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Investing Research Articles

Gold Price Drivers?

What drives the price of gold: inflation, interest rates, stock market behavior, public sentiment? To investigate, we relate monthly and annual spot gold return to changes in:

We start testing in 1975 because: “On March 17, 1968, …the price of gold on the private market was allowed to fluctuate…[, and] in 1975…the price of gold was left to find its free-market level.” We lag CPI measurements by one month to ensure they are known to the market when calculating gold return. Using monthly data from December 1974 (March 1978 for consumer sentiment) through July 2019, we find that: Keep Reading

S&P 500 Volatility Indexes as an Asset Class

Should investors consider allocations to products that track equity volatility indexes? In her July 2019 paper entitled “Challenges of Indexation in S&P 500 Index Volatility Investment Strategies”, Margaret Sundberg examines whether behaviors of S&P 500 Index option-based volatility indexes justify treatment of volatility as an asset class. To assess potential strategies, she employs the following indexes:

Using daily time series for these indexes during April 2008 through March 2019, she finds that: Keep Reading

Day Trading a Bust?

Can individual investors make a living by day trading? In their July 2019 paper entitled “Day Trading for a Living?”, Fernando Chague, Rodrigo De-Losso and Bruno Giovannetti analyze performances of all Brazilian retail investors who begin trading futures on the main Brazilian stock index during 2013 through 2015 and persist in this trading for at least 300 sessions. They use data for 2012 to identify beginners, and they use data for 2016-2017 to extend performance evaluations for at least two years of trading. They consider performance both gross and net of exchange and brokerage fees, but they ignore income taxes and expenses such as courses and trading platforms. They employ subsamples and regressions to measure learning while trading. Using trading records for the specified index futures by all Brazilian investors during 2012 through 2017, they find that: Keep Reading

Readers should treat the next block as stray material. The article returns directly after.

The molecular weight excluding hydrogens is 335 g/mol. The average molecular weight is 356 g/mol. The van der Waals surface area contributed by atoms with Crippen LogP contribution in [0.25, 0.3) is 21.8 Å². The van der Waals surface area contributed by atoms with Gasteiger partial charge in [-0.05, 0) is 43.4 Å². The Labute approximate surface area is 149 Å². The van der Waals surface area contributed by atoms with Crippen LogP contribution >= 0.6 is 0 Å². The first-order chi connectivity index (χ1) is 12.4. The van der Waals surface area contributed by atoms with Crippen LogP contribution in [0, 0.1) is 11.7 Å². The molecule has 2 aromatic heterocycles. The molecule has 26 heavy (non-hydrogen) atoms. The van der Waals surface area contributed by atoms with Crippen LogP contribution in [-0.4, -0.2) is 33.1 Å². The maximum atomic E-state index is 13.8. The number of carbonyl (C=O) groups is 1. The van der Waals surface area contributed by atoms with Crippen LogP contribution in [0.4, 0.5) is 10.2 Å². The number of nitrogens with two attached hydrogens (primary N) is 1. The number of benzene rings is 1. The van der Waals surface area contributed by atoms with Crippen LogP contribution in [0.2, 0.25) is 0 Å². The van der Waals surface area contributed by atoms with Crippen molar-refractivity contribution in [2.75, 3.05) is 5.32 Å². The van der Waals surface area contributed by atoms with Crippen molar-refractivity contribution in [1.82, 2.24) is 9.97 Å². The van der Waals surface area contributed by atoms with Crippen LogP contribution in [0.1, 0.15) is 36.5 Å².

Weekly Summary of Research Findings: 8/12/19 – 8/16/19

Below is a weekly summary of our research findings for 8/12/19 through 8/16/19. These summaries give you a quick snapshot of our content the past week so that you can quickly decide what’s relevant to your investing needs.

Subscribers: To receive these weekly digests via email, click here to sign up for our mailing list. Keep Reading

Are Stock Quality ETFs Working?

Are stock quality strategies, as implemented by exchange-traded funds (ETF), attractive? To investigate, we consider four ETFs, all currently available (from oldest to youngest):

  • Invesco S&P 500 Quality ETF (SPHQ) – seeks to track performance of S&P 500 stocks with the highest quality scores based on firm return on equity, accruals ratio and financial leverage ratio, reformed semi-annually.
  • iShares Edge MSCI USA Quality Factor ETF (QUAL) – seeks to track performance of U.S. large-capitalization and mid-capitalization stocks selected based return on firm equity, earnings variability and debt-to-equity.
  • Fidelity Quality Factor ETF (FQAL) – seeks to track performance of U.S. large-capitalization and mid-capitalization stocks with a higher firm quality profile than the broader market.
  • Vanguard U.S. Quality Factor ETF (VFQY) – applies a rules-based quantitative model to select U.S. common stocks with strong fundamentals (strong profitability and healthy balance sheets) across market capitalizations, sectors and industry groups.

Because some available sample periods are very short, we focus on daily return statistics, along with cumulative returns and maximum drawdowns. We use three benchmarks according to fund descriptions: SPDR S&P 500 (SPY), Vanguard Russell 1000 Index Fund ETF (VONE) and iShares Russell 3000 ETF (IWV). Using daily returns for the four stock quality ETFs and benchmarks as available through most of July 2019, we find that: Keep Reading

Small Business Owner Sentiment and the U.S. Stock Market